In a newly released decision of the Federal Court of Appeal (“Court”), Cheder Chabad v Minister of National Revenue, a registered charity under the Income Tax Act (“Act”) was awarded an extension to the period of time during which the Minister of National Revenue (“Minister”) was precluded from publishing a notice of revocation of its charitable registration, which would have given effect to the revocation of its registered charity status.

On July 5, 2013, the Canada Revenue Agency (“CRA”) issued a notice of proposal to revoke the charitable registration of Cheder Chabad ("School"), a private school for boys offering both secular and Jewish studies in the Orthodox Chabad-Lubavitch tradition, with respect to "numerous specific areas of non-compliance".  Most notably, the CRA alleged that the School was unable to substantiate the existence, value and/or use of $10 million worth of gifts in kind it claimed to have received from 2007-2009 and for which it had issued donation receipts.  Unable to persuade the Minister to delay publication of the notice of revocation of the School's registration, the School submitted a notice of motion and an application to the Court for judicial review of the Minister's refusal to delay publication.
Applying the test developed by the Supreme Court of Canada in RJR-MacDonald Inc v Canada (Attorney General) for the granting of a stay or injunction to determine whether to extend the period during which the Minister was precluded from publishing the notice of revocation, the Court analyzed whether: (1) there was a serious issue to be determined: (2) the School would suffer irreparable harm if the application were refused; and (3) the School would suffer greater harm from the granting or refusal of the relief it sought than the Minister.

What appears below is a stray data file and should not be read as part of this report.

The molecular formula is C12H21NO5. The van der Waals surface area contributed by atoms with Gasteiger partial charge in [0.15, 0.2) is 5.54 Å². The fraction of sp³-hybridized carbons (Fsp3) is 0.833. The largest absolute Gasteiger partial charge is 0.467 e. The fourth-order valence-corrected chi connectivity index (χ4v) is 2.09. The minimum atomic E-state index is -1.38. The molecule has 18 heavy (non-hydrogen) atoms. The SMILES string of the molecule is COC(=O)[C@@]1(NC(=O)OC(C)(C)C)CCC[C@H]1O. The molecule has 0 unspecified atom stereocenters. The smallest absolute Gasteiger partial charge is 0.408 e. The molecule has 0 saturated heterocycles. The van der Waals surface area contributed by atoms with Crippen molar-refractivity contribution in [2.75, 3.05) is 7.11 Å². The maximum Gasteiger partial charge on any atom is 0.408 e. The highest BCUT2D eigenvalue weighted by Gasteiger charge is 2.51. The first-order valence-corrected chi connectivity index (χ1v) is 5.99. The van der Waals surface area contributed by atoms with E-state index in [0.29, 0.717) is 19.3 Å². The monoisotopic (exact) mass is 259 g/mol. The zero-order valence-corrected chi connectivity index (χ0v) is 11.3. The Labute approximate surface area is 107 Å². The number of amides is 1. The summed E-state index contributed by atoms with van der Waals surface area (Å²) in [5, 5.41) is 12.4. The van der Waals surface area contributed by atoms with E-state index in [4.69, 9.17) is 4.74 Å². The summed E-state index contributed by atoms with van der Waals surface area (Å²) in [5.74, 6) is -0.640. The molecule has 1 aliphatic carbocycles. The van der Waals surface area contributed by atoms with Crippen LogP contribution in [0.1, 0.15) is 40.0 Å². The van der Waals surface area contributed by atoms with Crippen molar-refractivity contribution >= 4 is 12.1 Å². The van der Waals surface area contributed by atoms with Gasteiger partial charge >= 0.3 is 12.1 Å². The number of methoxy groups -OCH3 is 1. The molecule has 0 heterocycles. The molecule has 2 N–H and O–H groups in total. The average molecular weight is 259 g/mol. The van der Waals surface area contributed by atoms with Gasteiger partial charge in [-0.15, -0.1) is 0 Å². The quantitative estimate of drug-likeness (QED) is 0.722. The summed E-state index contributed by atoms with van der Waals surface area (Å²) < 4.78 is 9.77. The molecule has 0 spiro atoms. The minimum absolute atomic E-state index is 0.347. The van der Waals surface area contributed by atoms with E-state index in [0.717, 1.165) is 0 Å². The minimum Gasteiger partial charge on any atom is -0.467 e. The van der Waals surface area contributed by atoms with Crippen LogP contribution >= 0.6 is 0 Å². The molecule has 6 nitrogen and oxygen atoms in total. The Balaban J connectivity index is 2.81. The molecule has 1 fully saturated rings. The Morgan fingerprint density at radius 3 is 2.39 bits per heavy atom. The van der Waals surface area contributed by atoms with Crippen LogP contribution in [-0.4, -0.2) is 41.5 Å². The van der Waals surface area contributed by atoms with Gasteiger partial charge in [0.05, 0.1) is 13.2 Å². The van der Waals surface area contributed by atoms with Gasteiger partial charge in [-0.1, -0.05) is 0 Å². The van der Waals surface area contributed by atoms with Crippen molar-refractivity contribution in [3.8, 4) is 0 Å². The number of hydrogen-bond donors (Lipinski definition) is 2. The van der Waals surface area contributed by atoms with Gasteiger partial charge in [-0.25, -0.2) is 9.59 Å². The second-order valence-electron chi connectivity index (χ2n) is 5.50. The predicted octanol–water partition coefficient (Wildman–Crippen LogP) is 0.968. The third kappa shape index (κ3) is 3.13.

On the first issue, the Minister accepted that there was a serious issue to be determined and the Court agreed that this element of the test had been met.
Regarding the second part of the test, the Court found, among other things, that publication of the notice would cause the School irreparable harm stemming from its inability to secure the short-term cash flow necessary to operate the school.  This cash-flow issue was compounded by the fact that parents of the students would be precluded from obtaining donation receipts with respect to fees attributable to the religious education component of the School's curriculum, which would cause tuition costs to rise, which could in turn impede access to the School for some of the students.
With respect to the third element, the Court noted that it "must also include 'a consideration of any harm not directly suffered by a party to the application'", stating that "there are the interests of the 180 students of the concerned school to take into account".  Given that the academic year was to start within a few days, the Court found that there would likely be difficulties faced by parents trying to find other education suitable for their religious convictions and guaranteed disruptions to the educational pathway expected by the students in the fall.
These undue disruptions, as well as the irreparable harm that would be suffered by the School, led the Court to extend the period during which the Minister was precluded from publishing a notice of revocation to December 31, 2013. The Court's order was subject to the conditions that the School proceed with an orderly liquidation of a large part of the disputed assets as well as develop an alternative plan to continue school operations post-extension. Furthermore, the School was required to notify all parents of the likelihood of revocation of its registered charity status to allow them sufficient time to consider and secure alternate educational arrangements or to continue enrollment with the school in a non-registered charity context.